When Lara Croft first made her appearance in 1996 as a heavily pixelated, sexy archaeologist-come-badass, the video game was a maniacal hit. With 7 million games sold, Lara became an icon. For more than a decade, Tomb Raider spins countless, dizzying adventures in all four corners of the globe, never seeming to break into a sweat or lose her indubitable sex-appeal. Indeed, her disproportionate bust size and sexy tops and shorts were pretty much standard all throughout. Even Angelina Jolie as Lara Croft bore an uncanny resemblance to the video game bombshell in everything she did and in the way she looked.
However, game sales had been dwindling all throughout and the game needed a fresh reboot to spark back interest in a figure that defined a gaming generation. Enter 2013 Tomb Raider, with a plot that harks back to Lara’s origins as a young, naïve explorer who hasn’t raided any tombs yet. Sounds familiar?
If you’ve managed to connect the dots, then you’ll realise that the latest cinematic release featuring Alicia Vikander as Lara Croft is based on 2013’s reboot. Gone is the sexy, tight-fitting, bikini clad Lara residing in the family mansion. Instead, we see a more down-to-earth and grounded heroine who works as a bicycle courier in London and can only be said to display badass qualities at her local gym where we first see her. However, this is only a façade. Lara is the heiress of her father’s successful companies but she forfeits the right to claim her inheritance when she refuses to sign documents verifying his death. When her father reaches out to her from beyond the grave through a series of complicated clues, Lara realises she must head out and finish what her father started on Devil’s Triangle, an island off the coast of Japan, where a temple reassuringly called “the mother of death” contains all the answers.
Fans of Alicia Vikander who know her as the slight girl in The Danish Girl or Ex-Machina will be impressed at the transformation she has gone through to achieve a more believable Tomb Raider. She looks strong; in fact, this was the game’s main focus shift, from sex-appeal to athleticism and strength. Croft is mud streaked and bleeds and she suffers through the challenges to create an overall more plausible series of events. Notwithstanding this however, the movie still takes on a video-game feel as Croft navigates impossible jumps and lightning-fast reflexes. The scenes jump as from one game sequence to another, but this time, you’re not at the control (though are fingers ached to be). Instead you get to watch nail-biting scenes that Lara, despite a couple of failures, handles well most of the time.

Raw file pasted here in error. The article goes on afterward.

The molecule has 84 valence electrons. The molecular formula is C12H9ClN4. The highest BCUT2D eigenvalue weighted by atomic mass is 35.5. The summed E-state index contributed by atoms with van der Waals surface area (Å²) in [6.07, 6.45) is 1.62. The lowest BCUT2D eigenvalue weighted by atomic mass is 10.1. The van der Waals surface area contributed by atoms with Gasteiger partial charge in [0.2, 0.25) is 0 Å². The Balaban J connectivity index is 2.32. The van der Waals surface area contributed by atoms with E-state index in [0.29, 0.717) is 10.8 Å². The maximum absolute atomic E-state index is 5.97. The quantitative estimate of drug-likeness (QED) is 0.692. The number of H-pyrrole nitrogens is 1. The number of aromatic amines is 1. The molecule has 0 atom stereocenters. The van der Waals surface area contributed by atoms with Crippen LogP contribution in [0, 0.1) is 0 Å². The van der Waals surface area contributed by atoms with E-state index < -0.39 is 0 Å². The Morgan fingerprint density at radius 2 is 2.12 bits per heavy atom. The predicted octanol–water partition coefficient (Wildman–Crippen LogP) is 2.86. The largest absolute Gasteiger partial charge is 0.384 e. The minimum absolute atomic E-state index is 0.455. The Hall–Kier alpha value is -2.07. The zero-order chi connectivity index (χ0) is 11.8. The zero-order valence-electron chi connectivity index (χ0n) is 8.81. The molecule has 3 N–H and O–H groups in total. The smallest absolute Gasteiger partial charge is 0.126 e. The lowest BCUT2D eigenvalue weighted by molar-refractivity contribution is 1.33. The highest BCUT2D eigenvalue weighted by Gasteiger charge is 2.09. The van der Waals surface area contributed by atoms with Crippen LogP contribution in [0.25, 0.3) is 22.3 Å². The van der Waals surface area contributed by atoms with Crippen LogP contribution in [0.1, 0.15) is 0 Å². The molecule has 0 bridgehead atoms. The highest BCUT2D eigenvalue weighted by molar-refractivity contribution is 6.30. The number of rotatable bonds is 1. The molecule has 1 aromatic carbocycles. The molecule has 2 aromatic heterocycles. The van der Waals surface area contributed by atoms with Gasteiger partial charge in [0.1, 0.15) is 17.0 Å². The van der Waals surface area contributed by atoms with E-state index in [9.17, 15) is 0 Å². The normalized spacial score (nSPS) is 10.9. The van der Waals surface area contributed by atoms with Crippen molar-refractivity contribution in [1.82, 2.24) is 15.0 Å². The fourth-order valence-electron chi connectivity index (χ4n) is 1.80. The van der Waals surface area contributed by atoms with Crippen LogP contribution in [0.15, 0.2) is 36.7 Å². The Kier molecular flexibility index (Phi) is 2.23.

What does the movie bring to the Lara Croft Legacy? If we take a look at past years, they were always marked by an attempt to bring our favourite heroine back in the right, good graces it deserves. Lara is featured heavily as a theme by gaming industry giants, spawned countless other heroes and heroines and inspired many costume-themed parties with her iconic round glasses and strapped on guns. With the 2013 reboot, there is more of a focus on Lara as a human with a history, rather than a sashaying quasi-robot, mechanical in her dealing with situations and people. Alicia Vikander brings just this to the table, a sense of genuine reality we may all relate to – at least to a certain extent. The movie does little when it comes to script and an Indiana-Jones sequence in the temple (complete with booby traps and puzzles to solve) to ground it into reality. We are still faced with a Lara Croft who manages to do the impossible, embroiled in a mission to save the world, as we know it. A very comic-superhero-like motif running here. However, this may just be what the older fans of Tomb Raider are looking out for, a heroine who is more grounded than the original one was, but can still pack a punch and maneuver
through obstacles like she was born to do just that. In that case, then the movie is a winner on all fronts.
I think Tomb Raider should be met lightly, with an open attitude and a mind to enjoy silly banter, good action sequences and a decent cast that entertains. While we will undoubtedly see more of Vikander’s interpretation of Lara Croft, I’m already pleasantly entertained with the result so far. It breathes new life into a franchise which has seen much changes through the years but which remains true to its core – a good story, thrilling action and a leading lady who can be just as tough as she needs to be in a world that is mostly dominated by men. Kudos to that, Lara! Go and live to fight another day.